Religious Studies Faculty Publications

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Wittgenstein, one of the most influential, and yet widely misunderstood, philosophers of our age, confronted his readers with aporias—linguistic puzzles—as a means of countering modern philosophical confusions over the nature of language without replicating the same confusions in his own writings. In Ethics as Grammar, Brad Kallenberg uses the writings of theological ethicist Stanley Hauerwas as a foil for demonstrating how Wittgenstein’s method can become concrete within the Christian tradition. Kallenberg shows that the aesthetic, political, and grammatical strands epitomizing Hauerwas’s thought are the result of his learning to do Christian ethics by thinking through Wittgenstein.

Kallenberg argues that Wittgenstein’s pedagogical strategy cultivates certain skills of judgment in his readers by making them struggle to move past the aporias and acquire the fluency of language’s deeper grammar. Theologians, says Kallenberg, are well suited to this task of “going on” because the gift of Christianity supplies them with the requisite resources for reading Wittgenstein. Kallenberg uses Hauerwas to make this case—showing that Wittgenstein’s aporetic philosophy has engaged Hauerwas in a lifelong conversation that has cured him of many philosophical confusions. Yet, because Hauerwas comes to the conversation as a Christian believer, he is able to surmount Wittgenstein’s aporias with the assistance of theological convictions that he possesses through grace.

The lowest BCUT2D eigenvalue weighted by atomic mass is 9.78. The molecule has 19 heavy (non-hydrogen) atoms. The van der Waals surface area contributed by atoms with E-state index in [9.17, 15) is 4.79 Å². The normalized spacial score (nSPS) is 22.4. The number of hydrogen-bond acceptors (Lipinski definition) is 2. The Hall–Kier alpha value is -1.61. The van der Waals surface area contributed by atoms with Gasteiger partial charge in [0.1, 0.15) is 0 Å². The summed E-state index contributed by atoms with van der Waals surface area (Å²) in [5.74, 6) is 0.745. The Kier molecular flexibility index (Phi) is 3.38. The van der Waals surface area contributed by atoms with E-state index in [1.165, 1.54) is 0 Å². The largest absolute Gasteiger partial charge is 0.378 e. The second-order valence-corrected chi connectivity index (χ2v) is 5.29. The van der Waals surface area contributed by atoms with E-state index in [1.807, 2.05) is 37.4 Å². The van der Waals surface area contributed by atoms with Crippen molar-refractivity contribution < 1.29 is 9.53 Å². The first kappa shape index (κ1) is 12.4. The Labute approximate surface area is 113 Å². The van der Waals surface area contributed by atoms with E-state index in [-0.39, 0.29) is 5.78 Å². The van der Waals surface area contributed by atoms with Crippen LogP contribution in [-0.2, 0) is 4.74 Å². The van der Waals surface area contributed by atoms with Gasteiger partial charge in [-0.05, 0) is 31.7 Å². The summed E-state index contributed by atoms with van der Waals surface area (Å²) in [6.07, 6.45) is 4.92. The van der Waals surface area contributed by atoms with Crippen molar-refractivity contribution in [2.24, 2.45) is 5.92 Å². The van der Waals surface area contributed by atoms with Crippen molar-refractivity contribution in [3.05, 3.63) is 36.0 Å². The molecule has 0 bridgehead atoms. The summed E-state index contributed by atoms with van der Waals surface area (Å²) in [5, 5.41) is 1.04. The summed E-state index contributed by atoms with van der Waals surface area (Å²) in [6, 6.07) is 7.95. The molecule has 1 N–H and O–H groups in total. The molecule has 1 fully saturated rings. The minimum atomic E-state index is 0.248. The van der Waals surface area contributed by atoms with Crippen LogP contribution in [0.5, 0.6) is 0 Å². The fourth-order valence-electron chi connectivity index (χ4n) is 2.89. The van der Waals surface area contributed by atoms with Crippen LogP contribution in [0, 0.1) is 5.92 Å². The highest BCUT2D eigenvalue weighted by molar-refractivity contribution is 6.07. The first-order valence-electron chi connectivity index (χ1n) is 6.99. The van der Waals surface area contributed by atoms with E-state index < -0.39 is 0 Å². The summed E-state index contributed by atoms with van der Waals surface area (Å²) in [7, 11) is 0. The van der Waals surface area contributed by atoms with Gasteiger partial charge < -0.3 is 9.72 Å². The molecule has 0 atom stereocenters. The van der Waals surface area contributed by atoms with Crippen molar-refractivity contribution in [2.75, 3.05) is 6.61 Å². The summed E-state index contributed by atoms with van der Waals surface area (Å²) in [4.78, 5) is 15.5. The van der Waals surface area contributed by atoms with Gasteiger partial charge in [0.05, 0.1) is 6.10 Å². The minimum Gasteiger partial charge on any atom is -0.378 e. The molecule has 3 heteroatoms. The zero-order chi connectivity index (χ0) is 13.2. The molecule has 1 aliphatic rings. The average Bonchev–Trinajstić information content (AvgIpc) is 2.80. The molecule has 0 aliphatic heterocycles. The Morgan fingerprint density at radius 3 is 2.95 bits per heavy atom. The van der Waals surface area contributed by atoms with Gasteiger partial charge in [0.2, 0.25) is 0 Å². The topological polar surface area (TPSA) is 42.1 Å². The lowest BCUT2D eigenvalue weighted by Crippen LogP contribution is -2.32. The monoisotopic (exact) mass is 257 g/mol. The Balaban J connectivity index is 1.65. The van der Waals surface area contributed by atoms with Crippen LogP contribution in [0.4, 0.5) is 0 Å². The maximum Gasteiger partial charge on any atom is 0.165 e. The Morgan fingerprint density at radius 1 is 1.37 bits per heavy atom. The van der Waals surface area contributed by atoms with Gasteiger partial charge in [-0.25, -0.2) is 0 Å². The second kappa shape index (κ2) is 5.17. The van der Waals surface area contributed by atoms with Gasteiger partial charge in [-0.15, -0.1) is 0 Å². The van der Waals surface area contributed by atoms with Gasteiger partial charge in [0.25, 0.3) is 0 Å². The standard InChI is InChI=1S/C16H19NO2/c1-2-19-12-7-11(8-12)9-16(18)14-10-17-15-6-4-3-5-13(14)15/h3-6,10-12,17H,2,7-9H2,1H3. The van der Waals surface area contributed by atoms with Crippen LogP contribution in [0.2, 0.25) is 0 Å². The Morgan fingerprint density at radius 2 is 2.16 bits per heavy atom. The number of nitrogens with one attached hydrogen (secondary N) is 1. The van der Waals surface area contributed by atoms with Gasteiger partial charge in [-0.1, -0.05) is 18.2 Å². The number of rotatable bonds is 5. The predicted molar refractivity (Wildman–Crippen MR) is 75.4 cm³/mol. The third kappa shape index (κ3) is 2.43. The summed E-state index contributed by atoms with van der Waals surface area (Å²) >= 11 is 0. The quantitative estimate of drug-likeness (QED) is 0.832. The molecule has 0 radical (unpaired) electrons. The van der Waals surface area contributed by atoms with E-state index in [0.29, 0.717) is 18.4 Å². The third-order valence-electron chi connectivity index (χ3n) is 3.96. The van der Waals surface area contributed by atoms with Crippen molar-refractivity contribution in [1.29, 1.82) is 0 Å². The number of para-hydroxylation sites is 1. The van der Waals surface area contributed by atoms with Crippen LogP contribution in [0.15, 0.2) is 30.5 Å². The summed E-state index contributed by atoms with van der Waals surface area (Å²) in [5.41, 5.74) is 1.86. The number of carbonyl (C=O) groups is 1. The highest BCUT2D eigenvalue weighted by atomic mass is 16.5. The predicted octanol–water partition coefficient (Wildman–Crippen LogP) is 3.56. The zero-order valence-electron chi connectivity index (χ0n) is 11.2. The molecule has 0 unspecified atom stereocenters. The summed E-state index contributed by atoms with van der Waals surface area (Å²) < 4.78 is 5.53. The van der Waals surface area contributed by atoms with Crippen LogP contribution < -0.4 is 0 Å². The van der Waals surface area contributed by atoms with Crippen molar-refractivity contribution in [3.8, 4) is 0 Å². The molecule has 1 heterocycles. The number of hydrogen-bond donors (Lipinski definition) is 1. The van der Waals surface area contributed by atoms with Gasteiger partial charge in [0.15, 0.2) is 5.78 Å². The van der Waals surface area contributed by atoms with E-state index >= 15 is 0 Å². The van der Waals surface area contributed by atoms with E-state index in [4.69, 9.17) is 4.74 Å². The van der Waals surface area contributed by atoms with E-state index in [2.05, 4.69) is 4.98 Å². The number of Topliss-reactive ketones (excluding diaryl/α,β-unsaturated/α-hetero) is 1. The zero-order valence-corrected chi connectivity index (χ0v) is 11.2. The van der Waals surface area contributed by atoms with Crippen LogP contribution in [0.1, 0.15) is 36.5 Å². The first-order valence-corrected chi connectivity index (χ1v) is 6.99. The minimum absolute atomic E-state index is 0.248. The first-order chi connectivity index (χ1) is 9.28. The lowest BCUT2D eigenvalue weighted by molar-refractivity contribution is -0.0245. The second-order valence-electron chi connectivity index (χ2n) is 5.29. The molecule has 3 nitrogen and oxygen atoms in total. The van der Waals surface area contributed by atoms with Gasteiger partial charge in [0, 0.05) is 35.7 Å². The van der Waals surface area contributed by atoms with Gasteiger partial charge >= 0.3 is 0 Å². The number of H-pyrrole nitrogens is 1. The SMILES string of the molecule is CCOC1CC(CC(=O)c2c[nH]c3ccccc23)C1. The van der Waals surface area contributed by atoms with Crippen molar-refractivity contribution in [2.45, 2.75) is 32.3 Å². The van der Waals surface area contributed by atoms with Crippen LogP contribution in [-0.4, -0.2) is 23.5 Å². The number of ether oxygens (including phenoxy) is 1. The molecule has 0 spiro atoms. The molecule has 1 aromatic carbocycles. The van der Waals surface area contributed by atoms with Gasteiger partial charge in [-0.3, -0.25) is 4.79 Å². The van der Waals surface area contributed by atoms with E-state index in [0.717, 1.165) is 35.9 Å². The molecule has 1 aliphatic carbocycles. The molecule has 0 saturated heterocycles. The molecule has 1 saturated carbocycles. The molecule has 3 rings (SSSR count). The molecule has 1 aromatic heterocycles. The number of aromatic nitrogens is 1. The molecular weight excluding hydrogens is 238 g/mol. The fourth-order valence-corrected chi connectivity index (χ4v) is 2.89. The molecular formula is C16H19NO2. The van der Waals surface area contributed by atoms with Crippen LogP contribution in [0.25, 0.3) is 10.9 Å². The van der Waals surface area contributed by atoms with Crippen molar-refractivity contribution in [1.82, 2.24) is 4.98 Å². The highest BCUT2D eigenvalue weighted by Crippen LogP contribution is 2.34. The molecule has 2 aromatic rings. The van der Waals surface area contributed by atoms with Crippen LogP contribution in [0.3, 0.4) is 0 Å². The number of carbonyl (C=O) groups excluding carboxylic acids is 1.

Ethics as Grammar reveals that Wittgenstein’s intention to cultivate concrete skill in real people was akin to Aristotle’s emphasis on the close relationship of practical reason and ethics. In this thought-provoking book, Kallenberg demonstrates that Wittgenstein does more than simply offer a vantage point for reassessing Aristotle, he paves the way for ethics to become a distinctively Christian discipline, as exemplified by Stanley Hauerwas.



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Chapter 1, "Working on Oneself," is included in the repository for download with the permission of the publisher.

Permission documentation is on file.

Note: Chapter contains a reader's markups; worse yet, they are sloppy and illegible. Let this serve as a courtesy reminder to never mark up a library book.


University of Notre Dame Press

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Notre Dame, IN